Save the Date! CALIcon19 - the 29th Annual Conference for Law School Computing®

The CALIcon Conference is one of the longest-running legal education conferences in the United States. The conference brings together law school faculty, librarians, IT professionals, and administrators to share ideas, innovations, experiences and best practices in legal education/technology that you can use at your law school. It is eclectic, engaging, fun and well-catered.  Don't miss out on this opportunity!  

Article: 8 Reasons You Should Assign CALI Lessons to Your Students

8 Reasons You Should Assign CALI Lessons to Your Students

If you teach in a US law school, you should be looking at CALI Lessons and assigning them to your students.

#1- CALI Lessons are another way to learn the law

CALI Lessons are another way to learn the law. They are interactive web-based tutorials that both teach and exercise the students’ understanding of what they just read. Students learn from their casebook readings, classroom and from supplements. Many commercial supplements are not written by law faculty and are simplified and watered down versions of the law. CALI Lessons are not. CALI Lessons present hypothetical situations and then quiz the students on their understanding using follow up questions and branching to make sure they got the right answer for the right reasons.

#2- CALI Lessons are formative assessment for your students

Students want to know that they are understanding what they study. The only way to be sure is to assess and CALI l Lessons provide a form of self-assessment for students. They get feedback on every question – whether they get it right or wrong – and they get a final score that tells them how they are doing on a specific legal topic. Using CALI’s LessonLink service, law faculty can create unique links to CALI Lessons that allow them to view student scores. This gives faculty feedback on how well their students are following their teaching.

#3- CALI Lessons are interactive and engaging

CALI Lessons are not videos that students passively watch. The material is modeled on Socratic Dialogue where a question is asked, the student answers and then various aspects of the topic are explored. CALI Lessons are written by tenured law faculty with many years of teaching experience (law librarians author the legal research lessons). The lessons purposefully steer students into thinking about the topic in a nuanced way.

#4- CALI Lessons are rigorous

It is difficult to get a perfect score on most CALI Lessons the first time through. Law is complex and CALI Lessons dive into that complexity. Each lesson covers a specific topic without getting too broad in scope. The questions are tough and require serious thought from the student. A typical lesson takes 20 to 40 minutes for a student to complete and the student gets a score with a certificate of completion at the end of the lesson. Students can run the lessons multiple times to improve their understanding.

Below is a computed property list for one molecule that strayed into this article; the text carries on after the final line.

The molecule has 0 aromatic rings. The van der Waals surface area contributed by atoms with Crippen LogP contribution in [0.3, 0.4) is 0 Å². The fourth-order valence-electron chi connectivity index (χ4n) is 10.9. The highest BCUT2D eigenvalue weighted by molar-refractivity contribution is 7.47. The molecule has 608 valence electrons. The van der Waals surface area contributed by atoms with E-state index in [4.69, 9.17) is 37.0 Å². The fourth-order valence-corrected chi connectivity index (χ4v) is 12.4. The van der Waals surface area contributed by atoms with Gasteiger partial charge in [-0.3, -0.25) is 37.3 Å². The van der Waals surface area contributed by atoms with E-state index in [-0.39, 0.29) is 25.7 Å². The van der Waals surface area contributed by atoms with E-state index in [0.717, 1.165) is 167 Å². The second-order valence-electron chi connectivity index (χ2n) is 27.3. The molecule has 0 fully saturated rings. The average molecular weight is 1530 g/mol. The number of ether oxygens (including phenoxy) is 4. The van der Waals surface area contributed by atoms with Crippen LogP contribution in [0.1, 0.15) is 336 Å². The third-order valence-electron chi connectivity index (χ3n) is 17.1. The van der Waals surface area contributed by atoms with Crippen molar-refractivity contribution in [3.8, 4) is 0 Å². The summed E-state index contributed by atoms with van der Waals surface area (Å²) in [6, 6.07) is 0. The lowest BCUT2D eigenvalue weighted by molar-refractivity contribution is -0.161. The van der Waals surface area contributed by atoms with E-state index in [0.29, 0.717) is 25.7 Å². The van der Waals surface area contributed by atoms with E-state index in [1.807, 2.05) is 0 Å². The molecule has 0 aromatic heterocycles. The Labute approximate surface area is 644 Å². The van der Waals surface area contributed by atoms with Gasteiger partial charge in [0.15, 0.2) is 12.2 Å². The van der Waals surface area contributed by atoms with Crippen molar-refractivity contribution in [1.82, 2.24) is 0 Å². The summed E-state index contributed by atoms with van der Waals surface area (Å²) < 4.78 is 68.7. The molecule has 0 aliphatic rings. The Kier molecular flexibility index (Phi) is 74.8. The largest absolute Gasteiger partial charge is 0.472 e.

#5- CALI Lessons are authored by your colleagues and reviewed three separate times – by internal staff, by         non-anonymous peer review, and anonymously by the CALI Editorial Board

CALI Lessons are written by tenured law faculty who have taught the subject multiple times. Our model for authoring is to invite five faculty to form a Fellowship. First, we train them in our authoring software and they meet to determine the most significant topics in a course. Only then do they decide who will write which lessons. Fellows are required to write five lessons, so a typical Fellowship will yield 25 new CALI Lessons in 8-12 months. Fellows meet in person three times to discuss and review each other’s lesson – it’s a collaborative effort such that the quality of the lesson benefits from five experienced faculty. Next, the lessons are reviewed, anonymously, by law faculty on the CALI Editorial Board. These are faculty CALI pays to do reviews and many are authors of CALI Lessons themselves, so they understand the medium. Finally, when we publish the lessons, we get feedback from faculty and students which we use to make improvements. Every year, we go back to our authors and ask if there is a need for revisions due to changes in the law. We pay authors for extensive revisions. CALI Lessons are some of the most extensively vetted and reviewed educational materials available in legal education today.

#6- CALI Lessons are short and respect the attention span of modern thinking about content design